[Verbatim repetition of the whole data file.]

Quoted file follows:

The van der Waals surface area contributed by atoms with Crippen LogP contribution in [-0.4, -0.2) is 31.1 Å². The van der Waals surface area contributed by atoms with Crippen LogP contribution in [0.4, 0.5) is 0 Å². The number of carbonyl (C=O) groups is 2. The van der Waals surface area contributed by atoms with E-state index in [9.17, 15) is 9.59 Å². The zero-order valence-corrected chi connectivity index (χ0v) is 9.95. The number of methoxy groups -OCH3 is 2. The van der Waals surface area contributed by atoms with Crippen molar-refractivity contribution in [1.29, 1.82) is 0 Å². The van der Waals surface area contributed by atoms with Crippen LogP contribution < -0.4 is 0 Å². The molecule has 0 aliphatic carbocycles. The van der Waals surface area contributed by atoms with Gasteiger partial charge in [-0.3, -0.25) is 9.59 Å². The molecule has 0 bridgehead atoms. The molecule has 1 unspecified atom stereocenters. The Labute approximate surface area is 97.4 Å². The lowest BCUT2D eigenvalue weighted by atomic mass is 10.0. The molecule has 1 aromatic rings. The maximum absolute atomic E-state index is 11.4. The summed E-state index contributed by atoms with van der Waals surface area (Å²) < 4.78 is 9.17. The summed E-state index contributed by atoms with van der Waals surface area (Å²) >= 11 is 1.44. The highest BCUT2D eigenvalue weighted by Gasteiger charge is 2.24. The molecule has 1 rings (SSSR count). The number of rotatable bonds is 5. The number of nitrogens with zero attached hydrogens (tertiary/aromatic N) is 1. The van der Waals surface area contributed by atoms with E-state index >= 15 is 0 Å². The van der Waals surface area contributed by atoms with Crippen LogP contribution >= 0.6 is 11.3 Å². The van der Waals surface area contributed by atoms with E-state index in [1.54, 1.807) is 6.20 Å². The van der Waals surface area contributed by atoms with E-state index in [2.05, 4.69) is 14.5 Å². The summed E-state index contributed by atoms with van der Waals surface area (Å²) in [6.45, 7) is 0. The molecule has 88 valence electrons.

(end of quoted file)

The van der Waals surface area contributed by atoms with Crippen LogP contribution in [-0.4, -0.2) is 31.1 Å². The van der Waals surface area contributed by atoms with Crippen LogP contribution in [0.4, 0.5) is 0 Å². The number of carbonyl (C=O) groups is 2. The van der Waals surface area contributed by atoms with E-state index in [9.17, 15) is 9.59 Å². The zero-order valence-corrected chi connectivity index (χ0v) is 9.95. The number of methoxy groups -OCH3 is 2. The van der Waals surface area contributed by atoms with Crippen molar-refractivity contribution in [1.29, 1.82) is 0 Å². The van der Waals surface area contributed by atoms with Crippen LogP contribution < -0.4 is 0 Å². The molecule has 0 aliphatic carbocycles. The van der Waals surface area contributed by atoms with Gasteiger partial charge in [-0.3, -0.25) is 9.59 Å². The molecule has 0 bridgehead atoms. The molecule has 1 unspecified atom stereocenters. The Labute approximate surface area is 97.4 Å². The lowest BCUT2D eigenvalue weighted by atomic mass is 10.0. The molecule has 1 aromatic rings. The maximum absolute atomic E-state index is 11.4. The summed E-state index contributed by atoms with van der Waals surface area (Å²) < 4.78 is 9.17. The summed E-state index contributed by atoms with van der Waals surface area (Å²) >= 11 is 1.44. The highest BCUT2D eigenvalue weighted by Gasteiger charge is 2.24. The molecule has 1 rings (SSSR count). The number of rotatable bonds is 5. The number of nitrogens with zero attached hydrogens (tertiary/aromatic N) is 1. The van der Waals surface area contributed by atoms with E-state index >= 15 is 0 Å². The van der Waals surface area contributed by atoms with Crippen LogP contribution >= 0.6 is 11.3 Å². The van der Waals surface area contributed by atoms with E-state index in [1.54, 1.807) is 6.20 Å². The van der Waals surface area contributed by atoms with E-state index in [2.05, 4.69) is 14.5 Å². The summed E-state index contributed by atoms with van der Waals surface area (Å²) in [6.45, 7) is 0. The molecule has 88 valence electrons.